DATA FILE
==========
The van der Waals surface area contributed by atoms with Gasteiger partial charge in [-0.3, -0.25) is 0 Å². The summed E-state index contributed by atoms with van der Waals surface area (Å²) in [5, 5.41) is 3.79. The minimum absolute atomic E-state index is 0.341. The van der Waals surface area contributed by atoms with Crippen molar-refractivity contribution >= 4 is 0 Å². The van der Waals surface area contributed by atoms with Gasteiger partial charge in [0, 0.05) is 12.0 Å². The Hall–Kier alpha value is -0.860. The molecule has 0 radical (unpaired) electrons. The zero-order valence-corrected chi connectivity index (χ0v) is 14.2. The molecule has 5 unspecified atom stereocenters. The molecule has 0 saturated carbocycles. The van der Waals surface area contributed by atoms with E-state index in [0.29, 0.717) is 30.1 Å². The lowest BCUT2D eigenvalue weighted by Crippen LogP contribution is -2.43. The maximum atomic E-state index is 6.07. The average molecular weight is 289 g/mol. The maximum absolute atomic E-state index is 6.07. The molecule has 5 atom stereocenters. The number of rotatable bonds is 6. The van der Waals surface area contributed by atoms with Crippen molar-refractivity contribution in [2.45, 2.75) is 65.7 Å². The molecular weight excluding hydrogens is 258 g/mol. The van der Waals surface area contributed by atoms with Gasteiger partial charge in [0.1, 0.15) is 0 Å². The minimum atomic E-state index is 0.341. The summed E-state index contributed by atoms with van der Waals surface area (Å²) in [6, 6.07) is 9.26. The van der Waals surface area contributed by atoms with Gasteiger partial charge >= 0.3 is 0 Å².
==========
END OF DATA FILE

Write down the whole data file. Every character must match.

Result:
The van der Waals surface area contributed by atoms with Gasteiger partial charge in [-0.3, -0.25) is 0 Å². The summed E-state index contributed by atoms with van der Waals surface area (Å²) in [5, 5.41) is 3.79. The minimum absolute atomic E-state index is 0.341. The van der Waals surface area contributed by atoms with Crippen molar-refractivity contribution >= 4 is 0 Å². The van der Waals surface area contributed by atoms with Gasteiger partial charge in [0, 0.05) is 12.0 Å². The Hall–Kier alpha value is -0.860. The molecule has 0 radical (unpaired) electrons. The zero-order valence-corrected chi connectivity index (χ0v) is 14.2. The molecule has 5 unspecified atom stereocenters. The molecule has 0 saturated carbocycles. The van der Waals surface area contributed by atoms with E-state index in [0.29, 0.717) is 30.1 Å². The lowest BCUT2D eigenvalue weighted by Crippen LogP contribution is -2.43. The maximum atomic E-state index is 6.07. The average molecular weight is 289 g/mol. The maximum absolute atomic E-state index is 6.07. The molecule has 5 atom stereocenters. The number of rotatable bonds is 6. The van der Waals surface area contributed by atoms with Crippen molar-refractivity contribution in [2.45, 2.75) is 65.7 Å². The molecular weight excluding hydrogens is 258 g/mol. The van der Waals surface area contributed by atoms with Gasteiger partial charge in [0.1, 0.15) is 0 Å². The minimum atomic E-state index is 0.341. The summed E-state index contributed by atoms with van der Waals surface area (Å²) in [6, 6.07) is 9.26. The van der Waals surface area contributed by atoms with Gasteiger partial charge >= 0.3 is 0 Å².